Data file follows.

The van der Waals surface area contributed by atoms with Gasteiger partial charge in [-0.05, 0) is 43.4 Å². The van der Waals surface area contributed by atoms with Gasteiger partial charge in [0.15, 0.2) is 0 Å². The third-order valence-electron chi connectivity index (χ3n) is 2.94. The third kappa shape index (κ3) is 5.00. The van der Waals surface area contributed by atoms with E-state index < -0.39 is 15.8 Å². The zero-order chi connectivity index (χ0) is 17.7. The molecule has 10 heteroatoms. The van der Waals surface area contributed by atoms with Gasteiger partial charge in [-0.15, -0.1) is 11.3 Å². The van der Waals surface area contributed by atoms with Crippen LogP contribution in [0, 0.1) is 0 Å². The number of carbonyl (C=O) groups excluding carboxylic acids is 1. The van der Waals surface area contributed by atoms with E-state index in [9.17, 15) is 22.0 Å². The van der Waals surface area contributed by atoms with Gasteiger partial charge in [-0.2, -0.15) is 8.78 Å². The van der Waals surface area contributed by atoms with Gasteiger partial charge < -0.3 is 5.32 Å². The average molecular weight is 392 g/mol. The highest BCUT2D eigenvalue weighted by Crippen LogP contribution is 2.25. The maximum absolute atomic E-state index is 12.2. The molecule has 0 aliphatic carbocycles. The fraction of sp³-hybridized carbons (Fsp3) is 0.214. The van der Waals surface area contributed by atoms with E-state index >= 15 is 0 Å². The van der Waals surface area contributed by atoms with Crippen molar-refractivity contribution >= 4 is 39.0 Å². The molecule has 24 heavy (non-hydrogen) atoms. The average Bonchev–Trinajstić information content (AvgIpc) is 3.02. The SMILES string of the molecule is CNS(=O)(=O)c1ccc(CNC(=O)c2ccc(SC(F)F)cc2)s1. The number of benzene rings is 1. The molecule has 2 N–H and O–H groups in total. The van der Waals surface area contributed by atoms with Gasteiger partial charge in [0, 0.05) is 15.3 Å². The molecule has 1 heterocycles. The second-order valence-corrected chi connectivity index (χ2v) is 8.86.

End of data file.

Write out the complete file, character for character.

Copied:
The van der Waals surface area contributed by atoms with Gasteiger partial charge in [-0.05, 0) is 43.4 Å². The van der Waals surface area contributed by atoms with Gasteiger partial charge in [0.15, 0.2) is 0 Å². The third-order valence-electron chi connectivity index (χ3n) is 2.94. The third kappa shape index (κ3) is 5.00. The van der Waals surface area contributed by atoms with E-state index < -0.39 is 15.8 Å². The zero-order chi connectivity index (χ0) is 17.7. The molecule has 10 heteroatoms. The van der Waals surface area contributed by atoms with Gasteiger partial charge in [-0.15, -0.1) is 11.3 Å². The van der Waals surface area contributed by atoms with Crippen LogP contribution in [0, 0.1) is 0 Å². The number of carbonyl (C=O) groups excluding carboxylic acids is 1. The van der Waals surface area contributed by atoms with E-state index in [9.17, 15) is 22.0 Å². The van der Waals surface area contributed by atoms with Gasteiger partial charge in [-0.2, -0.15) is 8.78 Å². The van der Waals surface area contributed by atoms with Gasteiger partial charge < -0.3 is 5.32 Å². The average molecular weight is 392 g/mol. The highest BCUT2D eigenvalue weighted by Crippen LogP contribution is 2.25. The maximum absolute atomic E-state index is 12.2. The molecule has 0 aliphatic carbocycles. The fraction of sp³-hybridized carbons (Fsp3) is 0.214. The van der Waals surface area contributed by atoms with E-state index >= 15 is 0 Å². The van der Waals surface area contributed by atoms with Crippen molar-refractivity contribution >= 4 is 39.0 Å². The molecule has 24 heavy (non-hydrogen) atoms. The average Bonchev–Trinajstić information content (AvgIpc) is 3.02. The SMILES string of the molecule is CNS(=O)(=O)c1ccc(CNC(=O)c2ccc(SC(F)F)cc2)s1. The number of benzene rings is 1. The molecule has 2 N–H and O–H groups in total. The van der Waals surface area contributed by atoms with Gasteiger partial charge in [0, 0.05) is 15.3 Å². The molecule has 1 heterocycles. The second-order valence-corrected chi connectivity index (χ2v) is 8.86.